And then, people have to be honest. About their reasons, what they are trying to achieve when hiring us. We need to be open, and they need to be open. Then we create mutual trust. We have done our best work for clients with whom we have a relationship over time, and that means trust. I would even accept a Friday afternoon call and a presentation on Monday if it’s for a client whom I trust, and therefore I know, it’s really urgent and they need help. But not if I have the feeling that they don’t care, and don’t even think about how they treat you.

Those are arseholes, again.

They are not partners.

That’s it, respect and trust.

And it goes both ways equally.

That’s called communication.

Thank you, Erik!


This interview took place in Berlin on September 3rd, 2014.

It was done for Design Friends on the occasion of Erik Spiekermann’s lecture in Luxembourg on September 24th, 2014. See their catalogue with a nice printed version of the interview. Photo series also taken by Sonja Knecht.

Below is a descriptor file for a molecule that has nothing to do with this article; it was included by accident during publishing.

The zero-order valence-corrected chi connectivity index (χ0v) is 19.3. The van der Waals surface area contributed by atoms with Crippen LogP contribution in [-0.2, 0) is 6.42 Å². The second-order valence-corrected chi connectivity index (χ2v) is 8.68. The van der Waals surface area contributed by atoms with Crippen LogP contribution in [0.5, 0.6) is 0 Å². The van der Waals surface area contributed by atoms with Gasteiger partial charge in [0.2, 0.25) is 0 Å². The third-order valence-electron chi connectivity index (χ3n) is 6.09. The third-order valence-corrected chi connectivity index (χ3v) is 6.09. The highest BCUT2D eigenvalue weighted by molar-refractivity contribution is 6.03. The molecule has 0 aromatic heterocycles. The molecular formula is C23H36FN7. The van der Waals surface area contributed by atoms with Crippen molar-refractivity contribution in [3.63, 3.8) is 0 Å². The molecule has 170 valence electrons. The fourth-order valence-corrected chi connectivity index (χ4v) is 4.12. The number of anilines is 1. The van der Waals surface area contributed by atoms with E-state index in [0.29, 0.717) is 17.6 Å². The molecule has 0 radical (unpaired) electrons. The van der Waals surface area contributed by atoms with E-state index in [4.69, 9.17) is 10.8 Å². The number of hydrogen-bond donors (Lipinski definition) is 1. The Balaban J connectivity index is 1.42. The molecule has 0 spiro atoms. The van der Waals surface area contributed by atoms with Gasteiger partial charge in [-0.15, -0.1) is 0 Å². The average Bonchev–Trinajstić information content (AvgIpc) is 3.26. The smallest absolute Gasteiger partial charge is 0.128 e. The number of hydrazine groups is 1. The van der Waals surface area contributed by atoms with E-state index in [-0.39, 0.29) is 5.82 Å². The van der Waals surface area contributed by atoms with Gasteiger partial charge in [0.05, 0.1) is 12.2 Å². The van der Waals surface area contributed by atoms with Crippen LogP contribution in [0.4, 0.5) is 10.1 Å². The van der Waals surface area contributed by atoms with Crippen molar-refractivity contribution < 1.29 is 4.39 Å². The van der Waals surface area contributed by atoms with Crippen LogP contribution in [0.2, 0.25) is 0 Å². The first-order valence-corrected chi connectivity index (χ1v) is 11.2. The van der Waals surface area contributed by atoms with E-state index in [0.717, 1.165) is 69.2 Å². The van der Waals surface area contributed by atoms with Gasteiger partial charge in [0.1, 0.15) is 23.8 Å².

Background: Erik Spiekermann is a famous designer, typographer, type designer and author. He founded MetaDesign, SpiekermannPartners and (in 2009) Edenspiekermann in Berlin. As Edenspiekermann’s Director Text and Corporate Blogger, I was happily sitting next to Erik for two years at their former office at Friedrichstraße. Happy, because he is one of the very few people I am delighted to learn from, concerning text (and much more). I will always be thankful for that.

“Goldjunge” Erik Spiekermann received lifetime awards as early as 2011. Please find a beautiful interview with him here and a profound video interview with Erik Spiekermann done by my friend Ole Wagner for Gestalten TV here. To dive deeper into Erik’s live and work you should get his extensive monograph “Hello, I am Erik” (auch auf Deutsch: Werkschau „Hallo, ich bin Erik“). I was lucky to participate in the book by translating the English statements of his Weggefährten (which seems to say it way better than “companions”).